Academic journal article The Journal of Speech-Language Pathology and Applied Behavior Analysis

Generic Instruction versus Intensive Tact Instruction and the Emission of Spontaneous Speech

Academic journal article The Journal of Speech-Language Pathology and Applied Behavior Analysis

Generic Instruction versus Intensive Tact Instruction and the Emission of Spontaneous Speech

Article excerpt


The expansion of the tact repertoire appears to be critical to the acquisition of subsequent and more complex verbal developmental stages. It is likely that direct instruction in tacts must continue until children have acquired the verbal developmental cusp of Naming, which is defined as the capability to acquire the listener and speaker responses to stimuli incidentally (Greer & Speckman, 2009; Greer, Stolfi, & Pistoljevic, 2007; Horne & Lowe, 1996; Pistoljevic & Greer, 2006; Skinner, 1957).

Skinner (1957) described six elementary verbal functions for the speaker, including (1) echoics, (2) mands, (3) tacts, (4) autoclitics, (5) intraverbals, and (6) textual responding. For the purposes of this study, we focus primarily on mands, tacts, and intraverbals. Mands are speaker or substitute speaking topographies that are emitted under conditions of deprivation or annoying conditions in the presence of a listener who then mediates the environment for the speaker (Skinner, 1957; Greer & Ross, 2008). Tacts are verbal operants occasioned by a discriminative stimulus in the environment and are reinforced by generalized reinforcers particularly attention (Tsiouri & Greer, 2003).

Children with autism usually demonstrate deficits in functional communication (DSM-IV, American Psychiatric Association, 1994) , including tacts. For example, children with autism typically do not emit language without prompting or questioning by others and thus demonstrate few instances of "spontaneous speech" (Krantz & McClannahan, 1998). For this reason, studies have focused on the development of verbal skills by these children. Partington, Sundberg, Newhouse, & Spengler (1994) implemented a procedure for transferring stimulus control from verbal stimuli to nonverbal stimuli in a six-year-old girl with autism. As a result, the girl acquired tact responses to 19 stimuli. Partington et al. then proposed that the reason for the failure of children with autism to acquire tacts may be tied to the antecedent verbal behavior of others (e.g., "What is that?") which functions to block the establishment of stimulus control by a nonverbal stimulus. This observation is consistent with findings reported by Williams and Greer (1993).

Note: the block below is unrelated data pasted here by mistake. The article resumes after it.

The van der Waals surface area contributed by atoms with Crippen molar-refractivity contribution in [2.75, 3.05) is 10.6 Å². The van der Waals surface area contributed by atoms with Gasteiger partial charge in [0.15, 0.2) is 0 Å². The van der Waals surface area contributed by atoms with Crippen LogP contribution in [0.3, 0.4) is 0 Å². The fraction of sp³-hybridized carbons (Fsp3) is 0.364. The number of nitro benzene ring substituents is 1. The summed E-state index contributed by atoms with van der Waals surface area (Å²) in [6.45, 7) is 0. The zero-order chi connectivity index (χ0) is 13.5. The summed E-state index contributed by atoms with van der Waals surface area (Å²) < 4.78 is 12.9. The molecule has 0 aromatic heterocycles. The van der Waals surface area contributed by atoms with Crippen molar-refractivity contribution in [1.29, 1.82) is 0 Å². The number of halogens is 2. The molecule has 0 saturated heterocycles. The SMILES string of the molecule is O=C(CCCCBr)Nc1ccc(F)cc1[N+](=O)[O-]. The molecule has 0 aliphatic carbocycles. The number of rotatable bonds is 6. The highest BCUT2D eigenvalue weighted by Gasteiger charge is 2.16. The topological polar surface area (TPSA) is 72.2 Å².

Several evidence-based protocols are available for inducing echoics and then mand and tact responses for children who have no, or limited, vocal verbal operants. Included here are (1) the stimulus-stimulus pairing procedure to induce echoics (Sundberg, Michael, Partington, & Sundberg, 1996), (2) rapid motor imitation to induce echoics to mand and echoics to tact functions (Ross & Greer, 2003; Tsiouri, & Greer, 2003), and (3) direct echoic to mand and echoic to tact instruction (Williams & Greer, 1993). Procedures are also available to expand repertoires such as speaker immersion (Greer & Ross, 2004; Ross, Nuzzolo, Stolfi, & Natarelli, 2006; Schwartz, 1994). However, once repertoires are established, children need extensive instruction in order to expand their language functions or verbal repertoires.

The primary repertoire in need of expansion is the tact repertoire because tacts are foundational to the subsequent development of more complex verbal behavior such as Naming, say-do correspondence, conversational units, and age-appropriate self-talk (Barnes-Holmes, Barnes-Holmes, & Cullinan, 2000; Greer & Ross, 2008; Greer & Speckman, 2009; Horne & Lowe, 1996). Several recent investigations suggested the importance of directly and intensely teaching the tact repertoire, especially for those children who cannot acquire tacts through spontaneous observational learning (Williams & Greer, 1993; Ross & Greer, 2003; Schauffler, & Greer, 2006; Tsiouri & Greer, 2003; Pistoljevic & Greer, 2006; Pistoljevic, 2008). The protocol used in these studies is referred to as the intensive tact procedure (ITP). …

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